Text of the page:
Sentencing

Cory Booker Files Bill to Encourage States to Reduce Prison Populations. Sen. Cory Booker (D-NJ) has filed Senate Bill 1458, "to establish a grant program to incentivize states to reduce prison populations, and for other purposes." The bill is not yet available on the congressional web site.

Keith Ellison Files Bill to Defelonize Drug Possession, End Crack/Powder Cocaine Sentencing Disparity. Rep. Keith Ellison (D-MN) has filed House Resolution 3074, "to reclassify certain low-level felonies as misdemeanors, to eliminate the increased penalties for cocaine offenses where the cocaine involved is cocaine base, to reinvest in our communities, and for other purposes. The bill is not yet available on the congressional website.

International

UN World Health Organization Calls for Global Drug Decriminalization. The call came in a joint United Nations statement on ending discrimination in health care. One way that nations can do that, WHO said, is by: "Reviewing and repealing punitive laws that have been proven to have negative health outcomes and that counter established public health evidence. These include laws that criminalize or otherwise prohibit gender expression, same sex conduct, adultery and other sexual behaviors between consenting adults; adult consensual sex work; drug use or possession of drugs for personal use; sexual and reproductive health care services, including information; and overly broad criminalization of HIV non-disclosure, exposure or transmission."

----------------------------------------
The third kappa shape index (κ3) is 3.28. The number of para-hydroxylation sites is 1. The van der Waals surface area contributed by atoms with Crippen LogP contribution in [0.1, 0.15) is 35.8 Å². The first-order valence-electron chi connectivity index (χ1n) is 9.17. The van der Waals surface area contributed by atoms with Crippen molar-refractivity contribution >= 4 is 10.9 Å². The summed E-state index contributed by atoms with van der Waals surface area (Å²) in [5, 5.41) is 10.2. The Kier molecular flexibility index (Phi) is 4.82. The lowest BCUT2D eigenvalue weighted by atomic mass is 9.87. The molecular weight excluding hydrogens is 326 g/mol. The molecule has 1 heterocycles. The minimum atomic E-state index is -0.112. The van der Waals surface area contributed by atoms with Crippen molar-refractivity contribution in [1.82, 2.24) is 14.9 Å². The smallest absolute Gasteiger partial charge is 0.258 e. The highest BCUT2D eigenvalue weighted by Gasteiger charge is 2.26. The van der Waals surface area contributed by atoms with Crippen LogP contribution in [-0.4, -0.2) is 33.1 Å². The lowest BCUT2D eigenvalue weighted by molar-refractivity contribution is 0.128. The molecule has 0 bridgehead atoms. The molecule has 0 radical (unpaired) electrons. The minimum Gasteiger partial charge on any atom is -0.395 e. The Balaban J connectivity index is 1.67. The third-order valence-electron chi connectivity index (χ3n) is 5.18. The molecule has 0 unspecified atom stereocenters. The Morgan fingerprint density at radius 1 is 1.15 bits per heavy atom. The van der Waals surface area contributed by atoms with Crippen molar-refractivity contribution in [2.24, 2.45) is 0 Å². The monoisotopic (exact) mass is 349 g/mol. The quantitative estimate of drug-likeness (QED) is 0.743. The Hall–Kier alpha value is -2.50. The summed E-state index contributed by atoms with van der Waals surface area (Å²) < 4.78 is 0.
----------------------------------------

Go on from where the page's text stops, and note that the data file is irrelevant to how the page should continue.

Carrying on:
Human Rights Watch Calls Duterte's First Year a Human Rights Calamity. The New York-based human rights watchdog said Wednesday Philippine President Rodrigo Duterte's first year in office was "a human rights calamity" with thousands of people killed in Duterter's war on drugs. "President Duterte took office promising to protect human rights, but has instead spent his first year in office as a boisterous instigator for an unlawful killing campaign," Phelim Kine, deputy Asia director at Human Rights Watch said in a statement. "Duterte has supported and incited 'drug war' killings while retaliating against those fearless enough to challenge his assault on human rights," he added. Human Rights Watch also slammed Duterte for subjecting critics of his anti-drug campaign to harassment, intimidation, and even arrest. "A UN-led international investigation is desperately needed to help stop the slaughter and press for accountability for Duterte's human rights catastrophe," the group said.

Chronicle AM: IL Passes Forfeiture Reform, House Heroin Task Force Proposals, More... (6/28/17)

Utah's new medical marijuana initiative is exposing fissures between the LDS leadership and membership, an asset forfeiture reform bill sits on the desk of Illinois' governor, a bipartisan House heroin task force releases its proposals, and more.

Utahns are ready for medical marijuana. (Harborside)